Workforce demographics are changing, and it’s time to adopt a company strategy that changes alongside it. The right construction technology will accelerate your processes, engage your workforce, and perform well on a fast-moving, rugged jobsite. Spot-r by Triax delivers compact, networked wearable devices, designed to be worn by every worker on your jobsite, to provide instant visibility into what’s happening on your projects: where workers and equipment are located, how they are interacting, and if any safety incidents have occurred.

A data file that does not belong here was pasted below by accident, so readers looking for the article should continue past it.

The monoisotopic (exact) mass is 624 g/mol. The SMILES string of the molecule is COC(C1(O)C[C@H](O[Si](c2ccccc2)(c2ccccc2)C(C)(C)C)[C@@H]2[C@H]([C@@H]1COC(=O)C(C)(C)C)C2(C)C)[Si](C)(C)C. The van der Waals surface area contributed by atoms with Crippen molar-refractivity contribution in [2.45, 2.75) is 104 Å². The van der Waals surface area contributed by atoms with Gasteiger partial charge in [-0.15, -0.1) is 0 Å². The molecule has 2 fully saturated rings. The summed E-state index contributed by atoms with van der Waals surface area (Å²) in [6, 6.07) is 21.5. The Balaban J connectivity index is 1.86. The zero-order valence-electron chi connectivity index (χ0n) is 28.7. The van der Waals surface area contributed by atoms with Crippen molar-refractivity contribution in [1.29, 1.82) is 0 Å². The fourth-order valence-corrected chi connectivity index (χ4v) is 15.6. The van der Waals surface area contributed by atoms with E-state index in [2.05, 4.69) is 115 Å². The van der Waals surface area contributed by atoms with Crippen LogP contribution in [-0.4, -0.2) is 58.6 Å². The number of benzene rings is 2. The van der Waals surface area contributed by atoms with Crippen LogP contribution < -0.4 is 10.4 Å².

Do More with Less. Remove the hassle of paper timesheets and manual worker counts and save time wasted tracking down people and information.

Safety First. Receive real-time fall notifications and unauthorized equipment operator alerts, and even send out worker- and site-level evacuation alarms in the event of an emergency.

Custom Reporting. A Cloud-based dashboard securely aggregates your Spot-r safety and productivity data, making it easy to filter and share reports by project location, incident type, trade or worker.

The Big Picture. Integrate Spot-r data into your preferred project management system, like Procore, for a holistic view of your operations without data double-entry.

The Support You Need. Triax’s Client Engagement team takes the lead with network installation and user training and continues to monitor your jobsite to ensure seamless connectivity.

Special Series: Cracking Construction’s Skilled Labor Shortage: Part Two